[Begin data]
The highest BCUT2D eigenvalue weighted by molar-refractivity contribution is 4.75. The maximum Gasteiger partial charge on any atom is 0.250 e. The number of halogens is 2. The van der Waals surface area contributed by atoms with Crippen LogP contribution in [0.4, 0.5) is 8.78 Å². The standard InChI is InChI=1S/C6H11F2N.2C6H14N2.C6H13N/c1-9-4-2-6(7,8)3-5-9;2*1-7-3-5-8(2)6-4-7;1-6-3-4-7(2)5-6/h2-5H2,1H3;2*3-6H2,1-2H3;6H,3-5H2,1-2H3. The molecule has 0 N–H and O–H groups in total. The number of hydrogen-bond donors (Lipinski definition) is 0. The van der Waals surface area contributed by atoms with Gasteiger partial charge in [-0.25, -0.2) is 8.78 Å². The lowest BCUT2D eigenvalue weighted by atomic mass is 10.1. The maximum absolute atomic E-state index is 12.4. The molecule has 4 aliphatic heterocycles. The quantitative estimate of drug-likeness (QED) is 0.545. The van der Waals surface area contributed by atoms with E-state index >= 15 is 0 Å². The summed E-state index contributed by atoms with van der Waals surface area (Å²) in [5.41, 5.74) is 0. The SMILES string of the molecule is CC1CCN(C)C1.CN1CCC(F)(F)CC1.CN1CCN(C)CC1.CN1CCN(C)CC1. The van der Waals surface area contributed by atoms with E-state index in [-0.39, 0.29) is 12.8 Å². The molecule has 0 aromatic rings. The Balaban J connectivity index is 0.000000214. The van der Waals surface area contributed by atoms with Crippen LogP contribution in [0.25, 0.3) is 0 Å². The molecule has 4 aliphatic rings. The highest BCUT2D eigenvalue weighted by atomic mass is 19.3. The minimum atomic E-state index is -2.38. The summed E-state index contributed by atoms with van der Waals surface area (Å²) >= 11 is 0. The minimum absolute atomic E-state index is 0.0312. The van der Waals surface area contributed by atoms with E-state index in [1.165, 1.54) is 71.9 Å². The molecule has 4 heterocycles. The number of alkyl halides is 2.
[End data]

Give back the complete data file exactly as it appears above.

The highest BCUT2D eigenvalue weighted by molar-refractivity contribution is 4.75. The maximum Gasteiger partial charge on any atom is 0.250 e. The number of halogens is 2. The van der Waals surface area contributed by atoms with Crippen LogP contribution in [0.4, 0.5) is 8.78 Å². The standard InChI is InChI=1S/C6H11F2N.2C6H14N2.C6H13N/c1-9-4-2-6(7,8)3-5-9;2*1-7-3-5-8(2)6-4-7;1-6-3-4-7(2)5-6/h2-5H2,1H3;2*3-6H2,1-2H3;6H,3-5H2,1-2H3. The molecule has 0 N–H and O–H groups in total. The number of hydrogen-bond donors (Lipinski definition) is 0. The van der Waals surface area contributed by atoms with Gasteiger partial charge in [-0.25, -0.2) is 8.78 Å². The lowest BCUT2D eigenvalue weighted by atomic mass is 10.1. The maximum absolute atomic E-state index is 12.4. The molecule has 4 aliphatic heterocycles. The quantitative estimate of drug-likeness (QED) is 0.545. The van der Waals surface area contributed by atoms with E-state index >= 15 is 0 Å². The summed E-state index contributed by atoms with van der Waals surface area (Å²) in [5.41, 5.74) is 0. The SMILES string of the molecule is CC1CCN(C)C1.CN1CCC(F)(F)CC1.CN1CCN(C)CC1.CN1CCN(C)CC1. The van der Waals surface area contributed by atoms with E-state index in [-0.39, 0.29) is 12.8 Å². The molecule has 0 aromatic rings. The Balaban J connectivity index is 0.000000214. The van der Waals surface area contributed by atoms with Crippen LogP contribution in [0.25, 0.3) is 0 Å². The molecule has 4 aliphatic rings. The highest BCUT2D eigenvalue weighted by atomic mass is 19.3. The minimum atomic E-state index is -2.38. The summed E-state index contributed by atoms with van der Waals surface area (Å²) >= 11 is 0. The minimum absolute atomic E-state index is 0.0312. The van der Waals surface area contributed by atoms with E-state index in [1.165, 1.54) is 71.9 Å². The molecule has 4 heterocycles. The number of alkyl halides is 2.